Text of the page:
The Cooper Review recommended the development of a code of trustee governance “to assist with identifying best practice within the industry”. The recommendation further states that if the industry cannot work together to establish a code within two years, then APRA should be given responsibility for its development, which the Government has supported ‘in principle’ within the Stronger Super package. AIST has long-supported improving governance standards within the super industry. However, we recognise there are existing differences between funds, and that any such code should be voluntary – it should be a helpful tool to trustees as well as for the prudential regulator. That’s why it is important for the industry to take the lead in creating this code.
We have known for a long time that there’s a link between good governance practices and fund performance. Recently, Oskar Kowalewski’s 2010 paper, Corporate Governance and Pension Fund Performance, reviewed the Polish pension fund industry over 10 years from 1999 and found that “different governance factors are found to be important for pension fund return on invested assets and also for its economic performance”. An industry code of governance should enhance the regulatory regime. The industry is best placed to understand what ‘good governance’ is from the perspective of running super funds, and while we’re happy with the role APRA plays, it must be recognised that governance is not as cut and dried as, say, the propriety requirements of trustee directors. In conjunction with IFF, AIST released governance guidelines, A Fund Governance Framework for Not-For-Profit Superannuation Funds at CMSF in March. We specifically targeted issues identified in recommendation 2.18 of the Cooper Review as requiring guidance.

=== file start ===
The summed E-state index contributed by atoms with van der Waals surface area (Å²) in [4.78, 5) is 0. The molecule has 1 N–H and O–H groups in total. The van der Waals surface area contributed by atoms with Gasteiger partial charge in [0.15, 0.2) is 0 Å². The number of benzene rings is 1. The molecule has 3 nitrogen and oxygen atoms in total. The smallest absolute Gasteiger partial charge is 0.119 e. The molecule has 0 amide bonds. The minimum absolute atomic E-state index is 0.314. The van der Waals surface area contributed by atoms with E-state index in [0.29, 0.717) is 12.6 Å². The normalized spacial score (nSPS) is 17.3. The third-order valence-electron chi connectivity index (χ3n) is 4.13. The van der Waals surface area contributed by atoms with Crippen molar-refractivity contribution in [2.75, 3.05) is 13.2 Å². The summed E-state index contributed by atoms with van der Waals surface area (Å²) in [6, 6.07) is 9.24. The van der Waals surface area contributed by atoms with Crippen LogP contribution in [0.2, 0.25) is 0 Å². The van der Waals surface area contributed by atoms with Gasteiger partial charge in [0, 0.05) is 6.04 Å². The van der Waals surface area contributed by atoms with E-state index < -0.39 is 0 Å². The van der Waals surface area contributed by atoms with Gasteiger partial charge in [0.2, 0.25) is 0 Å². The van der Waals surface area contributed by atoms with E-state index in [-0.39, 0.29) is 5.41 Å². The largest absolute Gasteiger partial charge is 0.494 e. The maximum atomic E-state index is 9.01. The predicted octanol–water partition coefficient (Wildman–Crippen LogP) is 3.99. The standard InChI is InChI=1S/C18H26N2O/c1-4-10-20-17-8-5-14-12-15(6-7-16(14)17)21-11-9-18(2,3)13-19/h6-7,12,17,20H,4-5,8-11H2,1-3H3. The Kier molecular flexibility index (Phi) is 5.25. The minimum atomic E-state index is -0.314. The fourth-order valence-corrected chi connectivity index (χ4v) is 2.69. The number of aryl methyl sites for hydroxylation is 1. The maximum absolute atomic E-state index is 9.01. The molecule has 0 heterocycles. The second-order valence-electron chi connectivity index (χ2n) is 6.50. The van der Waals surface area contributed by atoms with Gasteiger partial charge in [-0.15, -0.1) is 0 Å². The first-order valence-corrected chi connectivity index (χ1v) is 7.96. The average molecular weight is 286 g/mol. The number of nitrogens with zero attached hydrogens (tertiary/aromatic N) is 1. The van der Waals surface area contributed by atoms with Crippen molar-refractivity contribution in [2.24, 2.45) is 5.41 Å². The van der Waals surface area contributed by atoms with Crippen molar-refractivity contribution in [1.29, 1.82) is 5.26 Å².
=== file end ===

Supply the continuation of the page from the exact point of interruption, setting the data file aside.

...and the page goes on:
However, we went further, highlighting issues not raised during the review. We believe that such guidelines could never become a ‘blueprint’ for running a super fund though, as what is an appropriate approach in one fund is not necessarily best practice for another. By its very nature, a code of governance builds on existing rules and regulations that determine the minimum benchmarks for fund compliance. Our guidelines are crafted so as to encourage trustee boards to consider how they might be able to improve transparency and disclosure within their fund and review decision-making structures and processes. The guidelines provide reasons for the standards that are encouraged, allowing trustee boards to consider the appropriateness of the rationale they apply to their current operations, and look at motivating factors in decision-making processes rather than applying a tick-box approach, which often happens in compliance matters. In our framework, we suggested a few solutions to industry problems that are well documented.